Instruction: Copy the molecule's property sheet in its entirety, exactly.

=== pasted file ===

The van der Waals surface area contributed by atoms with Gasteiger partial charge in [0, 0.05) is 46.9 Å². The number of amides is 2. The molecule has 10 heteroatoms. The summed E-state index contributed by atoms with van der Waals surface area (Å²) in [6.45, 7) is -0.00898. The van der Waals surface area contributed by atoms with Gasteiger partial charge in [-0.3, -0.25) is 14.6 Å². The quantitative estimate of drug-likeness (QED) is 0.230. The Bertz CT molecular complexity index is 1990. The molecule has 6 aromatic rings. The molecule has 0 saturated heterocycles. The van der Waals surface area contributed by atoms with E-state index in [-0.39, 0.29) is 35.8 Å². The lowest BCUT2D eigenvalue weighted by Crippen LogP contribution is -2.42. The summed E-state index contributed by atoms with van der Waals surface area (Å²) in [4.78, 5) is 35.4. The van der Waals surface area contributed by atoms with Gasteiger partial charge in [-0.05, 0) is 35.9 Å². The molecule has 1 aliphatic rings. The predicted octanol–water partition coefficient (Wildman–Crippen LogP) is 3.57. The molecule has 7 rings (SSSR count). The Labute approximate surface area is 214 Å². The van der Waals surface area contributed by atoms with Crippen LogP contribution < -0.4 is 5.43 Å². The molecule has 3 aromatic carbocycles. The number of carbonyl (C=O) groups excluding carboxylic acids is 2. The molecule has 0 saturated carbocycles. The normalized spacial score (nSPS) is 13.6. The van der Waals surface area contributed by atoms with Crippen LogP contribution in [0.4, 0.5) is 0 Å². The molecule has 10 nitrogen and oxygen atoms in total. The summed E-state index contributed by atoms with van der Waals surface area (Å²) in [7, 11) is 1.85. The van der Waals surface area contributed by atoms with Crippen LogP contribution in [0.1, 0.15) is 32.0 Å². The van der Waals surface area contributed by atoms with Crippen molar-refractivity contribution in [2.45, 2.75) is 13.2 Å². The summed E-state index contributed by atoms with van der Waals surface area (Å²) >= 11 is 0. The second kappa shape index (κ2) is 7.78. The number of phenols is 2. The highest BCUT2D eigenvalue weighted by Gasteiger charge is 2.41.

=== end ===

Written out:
The van der Waals surface area contributed by atoms with Gasteiger partial charge in [0, 0.05) is 46.9 Å². The number of amides is 2. The molecule has 10 heteroatoms. The summed E-state index contributed by atoms with van der Waals surface area (Å²) in [6.45, 7) is -0.00898. The van der Waals surface area contributed by atoms with Gasteiger partial charge in [-0.3, -0.25) is 14.6 Å². The quantitative estimate of drug-likeness (QED) is 0.230. The Bertz CT molecular complexity index is 1990. The molecule has 6 aromatic rings. The molecule has 0 saturated heterocycles. The van der Waals surface area contributed by atoms with E-state index in [-0.39, 0.29) is 35.8 Å². The lowest BCUT2D eigenvalue weighted by Crippen LogP contribution is -2.42. The summed E-state index contributed by atoms with van der Waals surface area (Å²) in [4.78, 5) is 35.4. The van der Waals surface area contributed by atoms with Gasteiger partial charge in [-0.05, 0) is 35.9 Å². The molecule has 1 aliphatic rings. The predicted octanol–water partition coefficient (Wildman–Crippen LogP) is 3.57. The molecule has 7 rings (SSSR count). The Labute approximate surface area is 214 Å². The van der Waals surface area contributed by atoms with Crippen LogP contribution < -0.4 is 5.43 Å². The molecule has 3 aromatic carbocycles. The number of carbonyl (C=O) groups excluding carboxylic acids is 2. The molecule has 0 saturated carbocycles. The normalized spacial score (nSPS) is 13.6. The van der Waals surface area contributed by atoms with Crippen LogP contribution in [0.4, 0.5) is 0 Å². The molecule has 10 nitrogen and oxygen atoms in total. The summed E-state index contributed by atoms with van der Waals surface area (Å²) in [7, 11) is 1.85. The van der Waals surface area contributed by atoms with Crippen LogP contribution in [0.1, 0.15) is 32.0 Å². The van der Waals surface area contributed by atoms with Crippen molar-refractivity contribution in [2.45, 2.75) is 13.2 Å². The summed E-state index contributed by atoms with van der Waals surface area (Å²) >= 11 is 0. The second kappa shape index (κ2) is 7.78. The number of phenols is 2. The highest BCUT2D eigenvalue weighted by Gasteiger charge is 2.41.